Course Information

Course Number: MAT 1375

Course Title: Precalculus

Course Outline: Official course outline prepared by the Mathematics Department.

Course Description: This course is designed to prepare students for the study of Calculus. Topics include an in-depth study of functions such as polynomial functions, inverse functions, radical functions, rational functions, trigonometric functions, exponential and logarithmic functions; solving inequalities; elements of vectors and complex numbers; solving trigonometric equations and identities involving sum, double and half-angle formulas; Binomial Theorem; and progressions. A graphing calculator is required.

Credits / Hours: 4

Section Number: OL79

Prerequisites: MAT 1275

Textbook: Precalculus, Second Edition, by Thomas Tradler and Holly Carley.  The textbook is available to download for free (pdf) or in softcover format for a small fee. To obtain the textbook click here

Instructor Information

Professor Name:

  • Suman Ganguli

Office Hours/Information: Thursdays 11a-12p (via Blackboard Collaborate Ultra) and by appointment (email me and we’ll set up a time!)

Contact Information

  • Email: sganguli [at]

Online Spaces

  • OpenLab: This website will be the online home for our class. The site contains important information about the course, and will be used in various ways throughout the semester.  
  • WeBWorK:  Most of the homework for this class will be completed on the WeBWorK system.  You will be provided with more information in the first week of class.  To go to our class WeBWorK site click here.
  • Blackboard: We will be using Blackboard Collaborate Ultra for our online class sessions. To go to our class Blackboard Collaborate Ultra site click here. I will also be using Blackboard to post announcements, and to collect written work.

Learning Outcomes

  1. Solve absolute value equations algebraically.
    Solve equations graphically.
  2. Determine the domain, and range of a given function.
    Find the sum, difference, product, quotient, and composition of functions.
    Determine the effects of basic operations on graphs of functions.
    Determine the inverse of a function, if it exists.
    Determine the roots and relative extrema of polynomials.
    Sketch the graphs of polynomial, rational, exponential, and logarithmic functions.
    Solve equations involving polynomial, rational, exponential, and logarithmic functions.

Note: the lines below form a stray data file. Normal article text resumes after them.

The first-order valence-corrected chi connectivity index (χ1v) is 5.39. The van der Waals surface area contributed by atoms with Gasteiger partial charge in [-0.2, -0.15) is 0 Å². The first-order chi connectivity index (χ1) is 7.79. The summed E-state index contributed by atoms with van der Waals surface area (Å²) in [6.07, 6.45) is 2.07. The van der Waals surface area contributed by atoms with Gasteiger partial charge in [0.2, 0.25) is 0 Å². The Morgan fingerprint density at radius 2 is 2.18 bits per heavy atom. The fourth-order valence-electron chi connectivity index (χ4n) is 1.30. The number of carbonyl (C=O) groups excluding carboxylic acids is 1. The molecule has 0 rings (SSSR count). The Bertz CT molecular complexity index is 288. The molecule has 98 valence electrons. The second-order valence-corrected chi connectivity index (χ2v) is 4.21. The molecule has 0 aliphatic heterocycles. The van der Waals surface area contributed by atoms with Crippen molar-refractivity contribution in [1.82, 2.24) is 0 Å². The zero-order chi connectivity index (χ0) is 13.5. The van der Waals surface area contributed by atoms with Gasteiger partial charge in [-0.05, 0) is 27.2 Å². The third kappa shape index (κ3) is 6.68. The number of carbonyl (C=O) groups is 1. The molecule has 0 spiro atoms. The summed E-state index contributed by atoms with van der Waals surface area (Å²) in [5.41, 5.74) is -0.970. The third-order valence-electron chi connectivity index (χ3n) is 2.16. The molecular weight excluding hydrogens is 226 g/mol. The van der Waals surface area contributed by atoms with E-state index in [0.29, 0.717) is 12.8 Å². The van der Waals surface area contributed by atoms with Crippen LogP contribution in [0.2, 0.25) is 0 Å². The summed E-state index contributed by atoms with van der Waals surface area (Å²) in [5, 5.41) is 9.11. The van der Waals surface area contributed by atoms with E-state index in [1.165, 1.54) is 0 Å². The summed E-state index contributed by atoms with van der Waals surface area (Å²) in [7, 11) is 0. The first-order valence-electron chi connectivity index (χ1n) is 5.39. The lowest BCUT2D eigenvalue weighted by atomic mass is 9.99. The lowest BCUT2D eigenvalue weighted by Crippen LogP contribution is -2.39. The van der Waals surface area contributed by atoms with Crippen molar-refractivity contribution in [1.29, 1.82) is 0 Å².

Solve polynomial, rational and absolute value inequalities.
  3. Find the amplitude, phase shift, and period of trigonometric functions.
    Use the trigonometric identities, half- and double-angle formulas to modify trigonometric formulas.
    Solve trigonometric equations
  4. Write a complex number in rectangular and polar forms.
    Multiply and divide two complex numbers in polar form.
    Find the magnitude, direction angle, horizontal, and vertical components of a vector.
  5. Find the n-th term of arithmetic and geometric sequences.
    Find the n-th partial sums of arithmetic and geometric sequences.
    Find terms of a binomial expansion using the Binomial Theorem.
  6. Use a graphing calculator to assist in the above.

Gen Ed Learning Outcomes

Students will be able to:

  1. Understand and employ both quantitative and qualitative analysis to solve problems.
  2. Employ scientific reasoning and logical thinking.
  3. Communicate effectively using written and oral means.
  4. Use creativity to solve problems.


A detailed schedule of topics can be found on the Schedule page.

Percent/Letter Grade conversion

A = 93.0 — 100
A- = 90.0 — 92.9
B+ = 87.0 — 89.9
B = 83.0 — 86.9
B- = 80.0 — 82.9
C+ = 77.0 — 79.9
C = 70.0 — 76.9
D = 60.0 — 69.9
F = 0 — 59.9
W = withdrawal up to 11/6/20 (WF after 11/6/20)

Grading Policy

The grading policy for the course appears on the Grading Policy page.

Class Etiquette & Netiquette




Academic Integrity Policy

Students and all others who work with information, ideas, texts, images, music, inventions and other intellectual property owe their audience and sources accuracy and honesty in using, crediting and citation of sources. As a community of intellectual and professional workers, the college recognizes its responsibility for providing instruction in information literacy and academic integrity, offering models of good practice, and responding vigilantly and appropriately to infractions of academic integrity. Accordingly, academic dishonesty is prohibited in The City University of New York and is punishable by penalties, including failing grades, suspension and expulsion. More information about the College’s policy on Academic Integrity may be found in the College Catalog

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